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Species at Risk: The Greater Sage Grouse

I love the Prairies. Maybe it’s because I’m a prairie girl – you have to be from the prairies to really appreciate them. Maybe it’s the vibrant colours: the straw-coloured fields contrasted against the stark transition to the big (huge) open blue sky that seems to go on forever.  Whatever it is, the prairies leave a strong mark in my heart whenever I go back.

To me, the Prairies are synonymous with Grasslands, a critically important ecosystem for many vulnerable species, including the highly endangered (and very unique) greater sage-grouse. North America’s largest grouse species, sage-grouse may be most known for their courtships. Males perform spectacular courtships in leks as they strut and fan out their long black and white pointy tails and inflate their throats making a popping noise.

If you’ve ever seen a sage-grouse consider yourself lucky, especially given the fact that there are only 13 males left in Alberta (and no that was not a typo!). As of 2010, the estimated population in the province was 30. Needless to say, this species is listed as endangered under the federal Species at Risk Act. The sage-grouse is already extirpated from BC’s southern Okanagan (glossary: extirpated means regionally extinct). There are still a few left in Alberta and Saskatchewan, but the population has drastically declined over the past decade, primarily due to habitat loss and fragmentation.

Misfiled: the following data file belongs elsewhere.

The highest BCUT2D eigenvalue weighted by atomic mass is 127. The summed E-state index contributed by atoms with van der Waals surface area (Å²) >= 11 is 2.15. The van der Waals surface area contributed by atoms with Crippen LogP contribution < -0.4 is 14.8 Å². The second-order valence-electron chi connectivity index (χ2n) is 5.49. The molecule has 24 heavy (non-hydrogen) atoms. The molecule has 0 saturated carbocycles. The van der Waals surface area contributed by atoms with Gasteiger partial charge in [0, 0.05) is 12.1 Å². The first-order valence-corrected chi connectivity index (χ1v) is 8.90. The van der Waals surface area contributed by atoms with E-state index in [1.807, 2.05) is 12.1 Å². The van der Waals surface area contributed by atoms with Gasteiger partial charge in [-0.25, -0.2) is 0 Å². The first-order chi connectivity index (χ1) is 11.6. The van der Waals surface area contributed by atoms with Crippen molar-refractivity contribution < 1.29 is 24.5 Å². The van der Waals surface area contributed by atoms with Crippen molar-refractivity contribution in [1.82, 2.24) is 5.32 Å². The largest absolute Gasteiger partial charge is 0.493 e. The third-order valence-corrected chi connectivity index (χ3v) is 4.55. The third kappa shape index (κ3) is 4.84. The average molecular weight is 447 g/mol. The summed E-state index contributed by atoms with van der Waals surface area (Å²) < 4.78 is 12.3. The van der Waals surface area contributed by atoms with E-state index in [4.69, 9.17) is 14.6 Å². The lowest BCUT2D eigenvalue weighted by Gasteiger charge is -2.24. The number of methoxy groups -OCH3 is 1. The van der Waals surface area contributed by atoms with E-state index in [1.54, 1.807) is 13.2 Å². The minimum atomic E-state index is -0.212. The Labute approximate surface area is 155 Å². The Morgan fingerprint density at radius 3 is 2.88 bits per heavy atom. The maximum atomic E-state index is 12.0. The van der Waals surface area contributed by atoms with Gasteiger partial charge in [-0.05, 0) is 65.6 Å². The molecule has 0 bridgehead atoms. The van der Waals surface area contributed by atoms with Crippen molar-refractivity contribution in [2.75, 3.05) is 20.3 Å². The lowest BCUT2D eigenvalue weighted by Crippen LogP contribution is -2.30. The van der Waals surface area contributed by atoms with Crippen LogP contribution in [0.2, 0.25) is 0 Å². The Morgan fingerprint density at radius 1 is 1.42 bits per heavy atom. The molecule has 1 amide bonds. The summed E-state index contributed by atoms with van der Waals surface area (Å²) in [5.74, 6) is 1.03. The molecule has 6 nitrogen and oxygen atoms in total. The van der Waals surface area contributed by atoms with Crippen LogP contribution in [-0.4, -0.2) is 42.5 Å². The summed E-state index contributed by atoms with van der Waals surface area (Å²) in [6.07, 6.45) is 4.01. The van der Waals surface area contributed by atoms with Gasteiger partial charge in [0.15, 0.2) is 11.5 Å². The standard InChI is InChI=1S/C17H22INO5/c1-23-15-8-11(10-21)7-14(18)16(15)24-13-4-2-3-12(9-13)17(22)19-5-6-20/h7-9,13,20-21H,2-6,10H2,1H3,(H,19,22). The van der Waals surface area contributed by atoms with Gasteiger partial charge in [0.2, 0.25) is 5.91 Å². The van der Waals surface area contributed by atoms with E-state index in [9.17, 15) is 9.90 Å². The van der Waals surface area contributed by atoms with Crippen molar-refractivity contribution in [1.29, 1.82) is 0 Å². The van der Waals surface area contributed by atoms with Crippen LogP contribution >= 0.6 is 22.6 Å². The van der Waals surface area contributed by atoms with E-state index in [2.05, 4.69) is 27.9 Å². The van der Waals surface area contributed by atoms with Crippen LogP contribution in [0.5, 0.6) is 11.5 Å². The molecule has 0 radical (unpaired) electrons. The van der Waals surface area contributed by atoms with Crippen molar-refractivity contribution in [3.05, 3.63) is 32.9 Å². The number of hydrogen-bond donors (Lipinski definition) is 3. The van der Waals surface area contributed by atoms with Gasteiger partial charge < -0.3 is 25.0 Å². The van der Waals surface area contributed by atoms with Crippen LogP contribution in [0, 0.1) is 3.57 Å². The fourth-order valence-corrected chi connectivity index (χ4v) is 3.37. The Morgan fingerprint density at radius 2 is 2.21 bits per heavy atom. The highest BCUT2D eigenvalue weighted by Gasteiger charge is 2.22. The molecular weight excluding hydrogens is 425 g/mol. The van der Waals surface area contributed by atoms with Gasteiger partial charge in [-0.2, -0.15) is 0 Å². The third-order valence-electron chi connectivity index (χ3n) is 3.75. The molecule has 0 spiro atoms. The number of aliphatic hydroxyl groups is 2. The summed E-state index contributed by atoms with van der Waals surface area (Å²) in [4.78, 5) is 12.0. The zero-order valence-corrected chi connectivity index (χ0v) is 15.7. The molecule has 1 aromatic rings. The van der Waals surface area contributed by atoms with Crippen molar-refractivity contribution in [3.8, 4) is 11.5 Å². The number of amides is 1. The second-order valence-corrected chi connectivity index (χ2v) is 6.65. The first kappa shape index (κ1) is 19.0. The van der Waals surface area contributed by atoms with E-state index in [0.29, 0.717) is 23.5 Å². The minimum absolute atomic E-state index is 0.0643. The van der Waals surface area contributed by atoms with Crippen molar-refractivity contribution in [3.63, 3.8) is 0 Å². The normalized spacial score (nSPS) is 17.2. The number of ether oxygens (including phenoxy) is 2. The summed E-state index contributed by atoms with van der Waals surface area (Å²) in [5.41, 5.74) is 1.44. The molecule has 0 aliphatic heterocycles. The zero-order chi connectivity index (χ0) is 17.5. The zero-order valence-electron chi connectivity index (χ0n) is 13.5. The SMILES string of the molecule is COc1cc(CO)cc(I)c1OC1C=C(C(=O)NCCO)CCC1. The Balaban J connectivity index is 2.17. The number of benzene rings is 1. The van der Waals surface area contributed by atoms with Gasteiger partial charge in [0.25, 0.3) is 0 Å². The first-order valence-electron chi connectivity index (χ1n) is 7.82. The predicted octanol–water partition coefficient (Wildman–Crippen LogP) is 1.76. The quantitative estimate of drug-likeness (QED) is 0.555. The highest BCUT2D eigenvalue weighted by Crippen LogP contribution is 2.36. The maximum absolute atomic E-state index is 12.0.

Along with species like grizzly bears, woodland caribou and cut throat trout, sage-grouse is another species listed under the federal Species at Risk Act that’s highly sensitive to road density. Southern Alberta is swimming in roads, and when you add seismic activity and oil and gas development to the mix, these ground-dwelling birds don’t have much of a feather to stand on. With so much density, noise and development, it will be difficult to recover this species – especially if we continue to build roads and fragment their habitat even further.

It wouldn’t be a stretch to say that the sage grouse is a symbol of how our activities in the Grasslands are more far-reaching than we ever thought. I mean, who would’ve known that a bunch of tall grass could be such a complex ecosystem? Turns out it is, and a lot of species rely on it for critical habitat. Moreover, it’s a much more sensitive ecosystem than we ever anticipated.

Sometimes, the more we learn, we realize the less we actually know. I hope it’s not too late for the sage-grouse, and that we can look back at our past actions and learn from them as we make future decisions on the landscape by incorporating the needs of species in our planning.

What you can do:
Learn more about the sage- grouse: check out this cool video of male sage grouse courtship from BBC’s “Life” documentary.
Write to the federal Minister of Environment and let him know you support having a strong federal species at risk act to protect vulnerable species like the greater sage-grouse.


Check out my other blogs on Canada's species at risk:

Species at Risk: Debunking the Bat Myth
Species at Risk: The Leatherback Sea Turtle
Why a strong federal endangered species law matters